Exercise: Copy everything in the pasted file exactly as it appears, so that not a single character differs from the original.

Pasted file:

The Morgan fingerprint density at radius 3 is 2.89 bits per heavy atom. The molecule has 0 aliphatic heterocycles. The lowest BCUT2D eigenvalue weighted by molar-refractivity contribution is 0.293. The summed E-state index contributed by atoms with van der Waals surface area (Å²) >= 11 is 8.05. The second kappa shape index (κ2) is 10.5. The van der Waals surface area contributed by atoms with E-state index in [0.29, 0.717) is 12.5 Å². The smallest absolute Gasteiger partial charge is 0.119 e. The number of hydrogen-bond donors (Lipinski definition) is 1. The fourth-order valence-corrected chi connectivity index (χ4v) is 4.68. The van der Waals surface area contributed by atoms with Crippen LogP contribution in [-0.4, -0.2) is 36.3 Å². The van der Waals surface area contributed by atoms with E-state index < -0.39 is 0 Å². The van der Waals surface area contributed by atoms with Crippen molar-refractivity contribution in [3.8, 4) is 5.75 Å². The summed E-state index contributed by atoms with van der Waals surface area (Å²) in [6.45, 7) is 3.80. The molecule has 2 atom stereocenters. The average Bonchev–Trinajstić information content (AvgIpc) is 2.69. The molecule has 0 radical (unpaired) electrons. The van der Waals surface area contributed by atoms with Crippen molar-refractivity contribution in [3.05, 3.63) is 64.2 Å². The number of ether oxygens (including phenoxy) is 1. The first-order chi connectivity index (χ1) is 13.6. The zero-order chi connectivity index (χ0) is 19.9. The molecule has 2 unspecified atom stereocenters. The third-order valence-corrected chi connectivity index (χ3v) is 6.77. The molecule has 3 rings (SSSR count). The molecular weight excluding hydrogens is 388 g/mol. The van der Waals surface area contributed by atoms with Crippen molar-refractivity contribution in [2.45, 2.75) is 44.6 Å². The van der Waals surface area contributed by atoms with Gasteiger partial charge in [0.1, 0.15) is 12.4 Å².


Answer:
The Morgan fingerprint density at radius 3 is 2.89 bits per heavy atom. The molecule has 0 aliphatic heterocycles. The lowest BCUT2D eigenvalue weighted by molar-refractivity contribution is 0.293. The summed E-state index contributed by atoms with van der Waals surface area (Å²) >= 11 is 8.05. The second kappa shape index (κ2) is 10.5. The van der Waals surface area contributed by atoms with E-state index in [0.29, 0.717) is 12.5 Å². The smallest absolute Gasteiger partial charge is 0.119 e. The number of hydrogen-bond donors (Lipinski definition) is 1. The fourth-order valence-corrected chi connectivity index (χ4v) is 4.68. The van der Waals surface area contributed by atoms with Crippen LogP contribution in [-0.4, -0.2) is 36.3 Å². The van der Waals surface area contributed by atoms with E-state index < -0.39 is 0 Å². The van der Waals surface area contributed by atoms with Crippen molar-refractivity contribution in [3.8, 4) is 5.75 Å². The summed E-state index contributed by atoms with van der Waals surface area (Å²) in [6.45, 7) is 3.80. The molecule has 2 atom stereocenters. The average Bonchev–Trinajstić information content (AvgIpc) is 2.69. The molecule has 0 radical (unpaired) electrons. The van der Waals surface area contributed by atoms with Crippen molar-refractivity contribution in [3.05, 3.63) is 64.2 Å². The number of ether oxygens (including phenoxy) is 1. The first-order chi connectivity index (χ1) is 13.6. The zero-order chi connectivity index (χ0) is 19.9. The molecule has 2 unspecified atom stereocenters. The third-order valence-corrected chi connectivity index (χ3v) is 6.77. The molecule has 3 rings (SSSR count). The molecular weight excluding hydrogens is 388 g/mol. The van der Waals surface area contributed by atoms with Crippen molar-refractivity contribution in [2.45, 2.75) is 44.6 Å². The van der Waals surface area contributed by atoms with Gasteiger partial charge in [0.1, 0.15) is 12.4 Å².